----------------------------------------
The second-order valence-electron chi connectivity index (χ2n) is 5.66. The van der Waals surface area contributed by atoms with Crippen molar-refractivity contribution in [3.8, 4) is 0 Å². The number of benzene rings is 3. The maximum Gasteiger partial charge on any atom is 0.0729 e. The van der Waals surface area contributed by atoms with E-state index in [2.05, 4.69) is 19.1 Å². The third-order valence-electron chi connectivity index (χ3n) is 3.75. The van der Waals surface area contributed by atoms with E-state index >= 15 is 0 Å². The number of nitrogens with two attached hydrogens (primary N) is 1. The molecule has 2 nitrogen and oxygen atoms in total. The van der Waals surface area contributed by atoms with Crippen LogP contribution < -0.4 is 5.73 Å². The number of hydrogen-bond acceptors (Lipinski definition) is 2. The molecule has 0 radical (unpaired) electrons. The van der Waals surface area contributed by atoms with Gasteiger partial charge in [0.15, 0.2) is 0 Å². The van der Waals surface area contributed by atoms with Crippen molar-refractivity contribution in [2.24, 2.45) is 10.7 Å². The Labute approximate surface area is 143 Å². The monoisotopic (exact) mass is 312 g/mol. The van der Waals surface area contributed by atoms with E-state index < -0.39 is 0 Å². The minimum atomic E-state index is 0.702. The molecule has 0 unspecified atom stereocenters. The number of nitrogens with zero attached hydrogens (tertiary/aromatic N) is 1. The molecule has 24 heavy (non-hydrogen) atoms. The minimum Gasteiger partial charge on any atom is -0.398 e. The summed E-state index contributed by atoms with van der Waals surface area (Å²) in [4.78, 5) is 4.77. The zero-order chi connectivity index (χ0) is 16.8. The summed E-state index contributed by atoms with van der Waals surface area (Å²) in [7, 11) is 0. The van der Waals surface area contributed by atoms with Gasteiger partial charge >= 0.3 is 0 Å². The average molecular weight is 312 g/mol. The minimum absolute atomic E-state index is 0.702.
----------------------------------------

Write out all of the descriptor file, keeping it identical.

The second-order valence-electron chi connectivity index (χ2n) is 5.66. The van der Waals surface area contributed by atoms with Crippen molar-refractivity contribution in [3.8, 4) is 0 Å². The number of benzene rings is 3. The maximum Gasteiger partial charge on any atom is 0.0729 e. The van der Waals surface area contributed by atoms with E-state index in [2.05, 4.69) is 19.1 Å². The third-order valence-electron chi connectivity index (χ3n) is 3.75. The van der Waals surface area contributed by atoms with E-state index >= 15 is 0 Å². The number of nitrogens with two attached hydrogens (primary N) is 1. The molecule has 2 nitrogen and oxygen atoms in total. The van der Waals surface area contributed by atoms with Crippen LogP contribution < -0.4 is 5.73 Å². The number of hydrogen-bond acceptors (Lipinski definition) is 2. The molecule has 0 radical (unpaired) electrons. The van der Waals surface area contributed by atoms with Gasteiger partial charge in [0.15, 0.2) is 0 Å². The van der Waals surface area contributed by atoms with Crippen molar-refractivity contribution in [2.24, 2.45) is 10.7 Å². The Labute approximate surface area is 143 Å². The monoisotopic (exact) mass is 312 g/mol. The van der Waals surface area contributed by atoms with E-state index < -0.39 is 0 Å². The minimum atomic E-state index is 0.702. The molecule has 0 unspecified atom stereocenters. The number of nitrogens with zero attached hydrogens (tertiary/aromatic N) is 1. The molecule has 24 heavy (non-hydrogen) atoms. The minimum Gasteiger partial charge on any atom is -0.398 e. The summed E-state index contributed by atoms with van der Waals surface area (Å²) in [4.78, 5) is 4.77. The zero-order chi connectivity index (χ0) is 16.8. The summed E-state index contributed by atoms with van der Waals surface area (Å²) in [7, 11) is 0. The van der Waals surface area contributed by atoms with Gasteiger partial charge >= 0.3 is 0 Å². The average molecular weight is 312 g/mol. The minimum absolute atomic E-state index is 0.702.